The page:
Improve sluggish PDF handling in Preview

Rob Griffiths
20 March, 2009
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Have you ever run into a PDF that, when viewed in Preview and/or Adobe, is just incredibly sluggish in its responses? A simple task, such as clicking on a page’s thumbnail to jump to that page, seems to take seconds, and zooming in and out is painfully slow. I see this occasionally, most often in PDFs that are loaded with images—though other image-heavy PDFs work just fine, so this isn’t a universal issue. As an example, consider this 1961 classic from the United States government, Fallout Protection: What to know and do about nuclear attack.

Although that PDF weighs in at only 2MB, trying to navigate through it—in case you’d like to brush up on your fallout survival tactics—is a painful experience, whether you’re using Preview or Reader. If you run into troublesome PDFs such as this one, here are a couple tricks to try to make them more usable.

The easiest thing to do is select File -> Save As, and save the PDF under a new name. When OS X re-saves the PDF, it seems to also reprocess it. During this reprocessing, two things seem to happen. First, the file size may inflate tremendously—in the case of the fallout document, the re-saved version took up a whopping 267MB of drive space! Second, and of more interest, is the fact that performance with the re-saved version may be notably better than with the original. Even though the fallout document is about 100 times larger than it was before, it actually works better in Preview after re-saving.

However, if every image-intensive PDF has to be expanded 100 times in order to get acceptable performance, you may soon find yourself running out of disk space. A slightly more complex solution will result in much smaller files with even better performance. (The following instructions assume you’re running OS X 10.5; things may be slightly different in 10.4, but I no longer have a 10.4 machine available for testing.)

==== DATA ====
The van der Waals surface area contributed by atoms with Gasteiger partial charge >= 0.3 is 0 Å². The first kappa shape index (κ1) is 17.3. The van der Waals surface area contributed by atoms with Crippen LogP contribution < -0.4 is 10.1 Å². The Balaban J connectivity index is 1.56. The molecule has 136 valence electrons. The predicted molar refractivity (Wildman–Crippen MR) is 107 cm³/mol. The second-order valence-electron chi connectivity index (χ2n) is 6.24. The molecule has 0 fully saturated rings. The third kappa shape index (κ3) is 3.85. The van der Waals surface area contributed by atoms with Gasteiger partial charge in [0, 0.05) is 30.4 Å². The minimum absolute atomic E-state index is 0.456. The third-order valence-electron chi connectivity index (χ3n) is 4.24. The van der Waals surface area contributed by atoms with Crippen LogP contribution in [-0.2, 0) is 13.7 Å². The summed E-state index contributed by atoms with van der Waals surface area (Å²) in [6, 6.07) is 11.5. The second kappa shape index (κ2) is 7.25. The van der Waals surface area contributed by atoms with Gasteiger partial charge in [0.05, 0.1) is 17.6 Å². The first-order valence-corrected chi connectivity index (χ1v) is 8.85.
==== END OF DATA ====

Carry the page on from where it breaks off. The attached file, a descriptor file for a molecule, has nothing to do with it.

The key to making a reasonably-small PDF that works well in Preview and Reader is a Quartz Filter. Quartz Filters can modify files when you save them from Preview via a Quartz Filter pop-up menu in the Save As dialog. Although Apple supplies a number of stock Quartz Filters, we’re going to create a new one from scratch.

To do that, open ColorSync Utility (in Applications -> Utilities), then click on the Filters entry in the tool bar. Click the plus sign at the bottom of the window to create a new filter, and give it a name (PDF Improver or whatever). Click the small triangle to the far right of your new filter’s name, then select Add Image Effects Component -> Color Image Sampling. This will place some text boxes in your filter; set the Resolution box to 150. This step will reduce scanned images to a lower (but still high quality) resolution, thereby reducing file size.

A Quartz Filter to improve PDF performance in Preview.

Next, click the small triangle again and select Add Image Effects Component -> Image Compression, which will place a second set of boxes in your filter. Set the Mode pop-up to JPEG, and leave the quality in the middle of the slider. When you’re done, your filter should look like the image above.

With the filter created, all that’s left is to put it to use. Return to Preview, select File -> Save As, choose a new name, and at the bottom of the Save As dialog, set the Quartz Filter pop-up to PDF Improver (or whatever you named your filter). With the fallout document, the end result on my Mac was a 12MB file that worked perfectly in Preview and Reader—zooming in and out was instantaneous, as was moving from page to page.

This method may not work with every troublesome PDF, but it’s a good one to have in your toolkit—after creating the Quartz Filter, using it requires nothing more than selecting it from a pop-up menu.

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